April 24, 2014
On the eve of a major global celebration by civil society of World Penguin Day and the start of the 37th annual Antarctic Treaty Commission Meeting, I am reminded of a personal experience from long ago. In January 1989, a colleague and I led a group of Environmental Defense Fund supporters on what was to be an exciting three-week exploration of the Antarctic Peninsula, as well as sub-Antarctic islands. The week began uneventfully (other than the challenge of crossing Drake Passage, among the roughest seas in the world).
The first week, while enjoying a beautiful Antarctic summer with temperatures typically over 35 degrees Fahrenheit during the day, we visited rookeries of Magellanic, Gentoo and Adelie penguins, swam in the thin band of acceptable waters by Deception Island (where freezing Antarctic seas met the simmering waters of the post-volcanic island and encountered orcas, leopard seals and sea lions as we steamed to the farthest passable waters of Lemaire Channel.
On January 28, 1989, the calm was broken by the loud, chaotic sounds of a mayday call. The Argentine polar supply ship, the Bahia Paraiso, was sinking after hitting ice pinnacles. This occurred less than a mile away from Torgersen Island, home to approximately 9,000 pairs of Adelie penguins. The disaster occurred after the vessel had brought provisions to Palmer Station, a US research station on Anvers Island near the Antarctic Peninsula.
The pictures below, though blurry, provide a sense of the proximity of Torgersen Island and the clear threat to the Adelie penguins who were in the middle of nesting season, swimming through badly polluted waters to feed their hungry chicks. The other shot provides an unsettling view of the growing oil slick and an abandoned barrel of oil (there were many) freely floating in the Southern Ocean.
The weather was beautiful so there was no risk to human life. However, our hearts were broken as oil spread towards the penguins, a pod of whales swimming nearby unknowingly and many other creatures living in what had been an almost pristine area. As environmentalists, we also understood that this was just the beginning as the Bahia Paraiso continued to sink. The vessel has remained in the Southern Ocean to this day, leaking oil and posing threats still being researched by scientists. My videotape of the events of the day was brought to the world by CNN two weeks later (remember no smart phones or easy satellite uplinks then).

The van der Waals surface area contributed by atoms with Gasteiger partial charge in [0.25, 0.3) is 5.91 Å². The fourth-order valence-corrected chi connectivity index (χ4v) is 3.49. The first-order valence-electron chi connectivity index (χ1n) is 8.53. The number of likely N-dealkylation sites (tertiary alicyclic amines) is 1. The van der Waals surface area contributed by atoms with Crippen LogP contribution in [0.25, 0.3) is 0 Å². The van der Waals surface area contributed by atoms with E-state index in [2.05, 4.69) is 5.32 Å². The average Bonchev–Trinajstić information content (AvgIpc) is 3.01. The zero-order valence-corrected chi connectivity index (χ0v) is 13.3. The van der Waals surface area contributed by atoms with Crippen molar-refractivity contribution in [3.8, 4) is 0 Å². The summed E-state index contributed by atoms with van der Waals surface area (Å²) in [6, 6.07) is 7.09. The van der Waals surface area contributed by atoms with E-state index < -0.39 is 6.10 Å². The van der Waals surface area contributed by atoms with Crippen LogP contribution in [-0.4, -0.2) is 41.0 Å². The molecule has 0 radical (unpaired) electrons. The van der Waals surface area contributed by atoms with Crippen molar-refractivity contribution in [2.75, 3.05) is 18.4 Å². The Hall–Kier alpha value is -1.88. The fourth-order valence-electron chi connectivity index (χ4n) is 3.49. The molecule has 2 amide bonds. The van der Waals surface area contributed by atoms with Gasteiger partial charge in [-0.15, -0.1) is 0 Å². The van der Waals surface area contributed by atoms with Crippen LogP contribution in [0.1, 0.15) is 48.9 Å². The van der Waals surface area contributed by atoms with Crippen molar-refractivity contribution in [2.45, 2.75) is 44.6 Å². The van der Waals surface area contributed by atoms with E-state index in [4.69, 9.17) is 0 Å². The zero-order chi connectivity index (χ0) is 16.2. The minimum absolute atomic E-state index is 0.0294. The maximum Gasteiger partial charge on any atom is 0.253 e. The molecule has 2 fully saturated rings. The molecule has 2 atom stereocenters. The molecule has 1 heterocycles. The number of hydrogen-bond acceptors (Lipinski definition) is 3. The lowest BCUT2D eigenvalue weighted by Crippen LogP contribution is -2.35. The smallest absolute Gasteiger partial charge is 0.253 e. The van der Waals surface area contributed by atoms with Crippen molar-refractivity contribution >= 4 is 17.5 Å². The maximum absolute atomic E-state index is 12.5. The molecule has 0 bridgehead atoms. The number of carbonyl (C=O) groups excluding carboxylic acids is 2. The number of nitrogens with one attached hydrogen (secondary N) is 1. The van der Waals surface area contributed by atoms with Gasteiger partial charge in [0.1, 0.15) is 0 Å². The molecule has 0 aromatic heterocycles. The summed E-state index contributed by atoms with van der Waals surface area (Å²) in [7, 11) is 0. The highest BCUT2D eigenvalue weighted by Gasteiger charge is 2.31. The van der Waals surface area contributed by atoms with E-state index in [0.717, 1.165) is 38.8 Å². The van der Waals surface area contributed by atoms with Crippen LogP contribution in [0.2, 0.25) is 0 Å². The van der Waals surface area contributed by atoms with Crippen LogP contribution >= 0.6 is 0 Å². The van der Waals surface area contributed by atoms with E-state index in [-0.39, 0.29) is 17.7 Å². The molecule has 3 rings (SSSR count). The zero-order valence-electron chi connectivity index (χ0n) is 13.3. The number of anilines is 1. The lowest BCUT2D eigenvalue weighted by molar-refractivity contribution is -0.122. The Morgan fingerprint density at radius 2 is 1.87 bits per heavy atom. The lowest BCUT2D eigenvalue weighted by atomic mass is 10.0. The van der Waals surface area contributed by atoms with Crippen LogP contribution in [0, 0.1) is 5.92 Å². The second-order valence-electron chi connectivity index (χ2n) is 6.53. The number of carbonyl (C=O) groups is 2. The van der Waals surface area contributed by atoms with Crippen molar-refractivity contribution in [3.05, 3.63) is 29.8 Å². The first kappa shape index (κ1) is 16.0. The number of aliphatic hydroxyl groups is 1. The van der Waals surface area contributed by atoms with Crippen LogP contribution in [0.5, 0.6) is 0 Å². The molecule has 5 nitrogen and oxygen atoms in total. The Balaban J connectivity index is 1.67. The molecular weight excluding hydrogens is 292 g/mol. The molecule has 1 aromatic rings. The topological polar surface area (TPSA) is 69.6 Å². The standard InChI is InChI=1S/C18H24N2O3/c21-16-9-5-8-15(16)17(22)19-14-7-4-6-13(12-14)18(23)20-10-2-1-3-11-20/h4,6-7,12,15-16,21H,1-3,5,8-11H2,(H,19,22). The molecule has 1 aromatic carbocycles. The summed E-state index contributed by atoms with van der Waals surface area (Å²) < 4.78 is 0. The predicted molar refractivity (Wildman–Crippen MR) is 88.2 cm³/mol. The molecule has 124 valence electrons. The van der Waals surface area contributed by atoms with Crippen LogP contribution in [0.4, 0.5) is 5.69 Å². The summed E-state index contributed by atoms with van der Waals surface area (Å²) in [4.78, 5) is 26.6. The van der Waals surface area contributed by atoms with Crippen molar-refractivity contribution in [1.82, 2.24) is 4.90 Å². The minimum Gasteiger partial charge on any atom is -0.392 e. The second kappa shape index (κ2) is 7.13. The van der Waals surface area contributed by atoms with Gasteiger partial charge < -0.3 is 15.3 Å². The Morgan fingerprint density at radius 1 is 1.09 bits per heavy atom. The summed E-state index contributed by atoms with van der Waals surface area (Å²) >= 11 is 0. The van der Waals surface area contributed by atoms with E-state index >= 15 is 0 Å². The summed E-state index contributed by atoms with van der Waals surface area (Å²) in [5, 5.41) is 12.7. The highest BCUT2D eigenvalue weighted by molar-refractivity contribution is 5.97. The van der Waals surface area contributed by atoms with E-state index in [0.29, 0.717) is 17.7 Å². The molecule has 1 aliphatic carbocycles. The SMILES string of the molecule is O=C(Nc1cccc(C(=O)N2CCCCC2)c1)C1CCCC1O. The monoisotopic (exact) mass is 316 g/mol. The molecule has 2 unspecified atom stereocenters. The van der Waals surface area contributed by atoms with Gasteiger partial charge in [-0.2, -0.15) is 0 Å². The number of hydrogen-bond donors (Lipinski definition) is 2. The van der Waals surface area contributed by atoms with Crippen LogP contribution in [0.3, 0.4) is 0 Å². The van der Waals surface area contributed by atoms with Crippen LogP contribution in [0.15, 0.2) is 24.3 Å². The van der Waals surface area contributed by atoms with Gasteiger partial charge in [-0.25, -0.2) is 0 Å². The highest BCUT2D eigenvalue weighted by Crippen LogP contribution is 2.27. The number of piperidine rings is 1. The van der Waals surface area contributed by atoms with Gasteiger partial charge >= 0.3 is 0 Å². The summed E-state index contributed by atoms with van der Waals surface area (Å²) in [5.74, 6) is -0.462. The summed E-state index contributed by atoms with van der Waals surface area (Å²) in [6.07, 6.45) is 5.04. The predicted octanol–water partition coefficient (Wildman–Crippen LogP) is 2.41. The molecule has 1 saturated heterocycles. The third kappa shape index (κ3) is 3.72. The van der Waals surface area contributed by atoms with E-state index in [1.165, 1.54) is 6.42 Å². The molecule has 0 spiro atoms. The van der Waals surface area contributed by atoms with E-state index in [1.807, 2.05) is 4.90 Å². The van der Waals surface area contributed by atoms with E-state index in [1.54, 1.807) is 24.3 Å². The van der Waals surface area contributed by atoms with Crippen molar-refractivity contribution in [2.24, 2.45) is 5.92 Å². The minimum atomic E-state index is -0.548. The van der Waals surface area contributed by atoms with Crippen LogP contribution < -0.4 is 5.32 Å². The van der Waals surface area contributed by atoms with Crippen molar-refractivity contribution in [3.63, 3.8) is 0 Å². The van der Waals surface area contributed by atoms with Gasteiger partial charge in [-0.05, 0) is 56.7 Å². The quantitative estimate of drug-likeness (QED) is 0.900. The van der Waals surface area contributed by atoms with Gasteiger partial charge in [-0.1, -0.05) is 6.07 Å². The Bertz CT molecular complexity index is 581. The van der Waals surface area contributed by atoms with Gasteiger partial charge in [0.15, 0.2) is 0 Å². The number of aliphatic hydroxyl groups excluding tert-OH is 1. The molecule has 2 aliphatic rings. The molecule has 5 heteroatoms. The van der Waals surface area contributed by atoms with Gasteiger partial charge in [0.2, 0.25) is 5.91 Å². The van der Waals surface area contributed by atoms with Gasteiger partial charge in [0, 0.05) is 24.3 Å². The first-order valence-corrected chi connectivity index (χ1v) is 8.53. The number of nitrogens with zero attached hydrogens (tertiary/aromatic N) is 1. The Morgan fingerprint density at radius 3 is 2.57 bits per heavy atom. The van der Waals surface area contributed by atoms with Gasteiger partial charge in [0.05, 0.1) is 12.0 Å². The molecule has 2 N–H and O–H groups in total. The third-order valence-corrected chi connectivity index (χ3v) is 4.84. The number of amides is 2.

I also have video (that has not been released) includes a the chief scientist at Palmers Station bitterly complaining about the Bahia Paraiso’s crew, their lack of planning and willingness to ignore clear maps marking the seas they entered as dangerous. The photos below, and more strikingly the video I hope to share later this year, shows just how threatened thousands of baby Adelie chicks were and the almost complete lack of preparation on the part of the Bahia Paraiso for an incident that should have been prevented, but also an accident that should have been prepared for by any vessel in the pristine waters of the Southern Ocean.
As the Antarctic and Southern Ocean Coalition works with members across the world to celebrate World Penguin Day, I also hope this will activate readers to sign the AOA petition (accessible through our homepage or at www.antarcticocean.org) and get activated in the coming months as we work to protect penguins and thousands of other Antarctic species through the creation of new marine protected areas (MPAs) in East Antarctica and the Ross Sea, and finalize a Polar Code that should ensure vessels like the Bahia Paraiso are NEVER AGAIN allowed into the Southern Ocean without adequate structures and planning. The importance of penguins and fragility of the pristine wilderness of Antarctic and the Southern Ocean should be taken to heart by all the peoples of the world.
Mark S. Epstein
Antarctic and Southern Ocean Coalition